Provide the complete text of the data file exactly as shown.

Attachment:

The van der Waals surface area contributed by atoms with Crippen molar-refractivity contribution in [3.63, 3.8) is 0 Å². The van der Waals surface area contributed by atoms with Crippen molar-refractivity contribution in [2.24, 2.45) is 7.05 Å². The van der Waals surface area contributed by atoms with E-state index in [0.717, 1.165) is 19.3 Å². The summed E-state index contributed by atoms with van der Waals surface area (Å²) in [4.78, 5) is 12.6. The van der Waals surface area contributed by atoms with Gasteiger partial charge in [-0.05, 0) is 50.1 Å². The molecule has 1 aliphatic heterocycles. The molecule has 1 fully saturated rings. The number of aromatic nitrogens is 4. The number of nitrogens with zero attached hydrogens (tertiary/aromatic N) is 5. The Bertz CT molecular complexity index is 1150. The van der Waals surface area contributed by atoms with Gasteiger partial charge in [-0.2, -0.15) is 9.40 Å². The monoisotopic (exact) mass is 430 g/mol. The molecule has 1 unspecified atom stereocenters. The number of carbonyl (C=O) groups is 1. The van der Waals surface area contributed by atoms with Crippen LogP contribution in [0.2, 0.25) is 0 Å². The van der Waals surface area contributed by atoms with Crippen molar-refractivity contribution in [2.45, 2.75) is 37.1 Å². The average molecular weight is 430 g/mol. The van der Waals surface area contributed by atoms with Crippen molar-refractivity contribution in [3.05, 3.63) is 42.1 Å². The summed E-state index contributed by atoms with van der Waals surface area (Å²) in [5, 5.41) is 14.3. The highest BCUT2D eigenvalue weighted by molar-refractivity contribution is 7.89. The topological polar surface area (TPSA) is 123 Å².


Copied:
The van der Waals surface area contributed by atoms with Crippen molar-refractivity contribution in [3.63, 3.8) is 0 Å². The van der Waals surface area contributed by atoms with Crippen molar-refractivity contribution in [2.24, 2.45) is 7.05 Å². The van der Waals surface area contributed by atoms with E-state index in [0.717, 1.165) is 19.3 Å². The summed E-state index contributed by atoms with van der Waals surface area (Å²) in [4.78, 5) is 12.6. The van der Waals surface area contributed by atoms with Gasteiger partial charge in [-0.05, 0) is 50.1 Å². The molecule has 1 aliphatic heterocycles. The molecule has 1 fully saturated rings. The number of aromatic nitrogens is 4. The number of nitrogens with zero attached hydrogens (tertiary/aromatic N) is 5. The Bertz CT molecular complexity index is 1150. The van der Waals surface area contributed by atoms with Gasteiger partial charge in [-0.2, -0.15) is 9.40 Å². The monoisotopic (exact) mass is 430 g/mol. The molecule has 1 unspecified atom stereocenters. The number of carbonyl (C=O) groups is 1. The van der Waals surface area contributed by atoms with Crippen LogP contribution in [0.2, 0.25) is 0 Å². The van der Waals surface area contributed by atoms with Crippen molar-refractivity contribution in [2.45, 2.75) is 37.1 Å². The average molecular weight is 430 g/mol. The van der Waals surface area contributed by atoms with Crippen molar-refractivity contribution in [3.05, 3.63) is 42.1 Å². The summed E-state index contributed by atoms with van der Waals surface area (Å²) in [5, 5.41) is 14.3. The highest BCUT2D eigenvalue weighted by molar-refractivity contribution is 7.89. The topological polar surface area (TPSA) is 123 Å².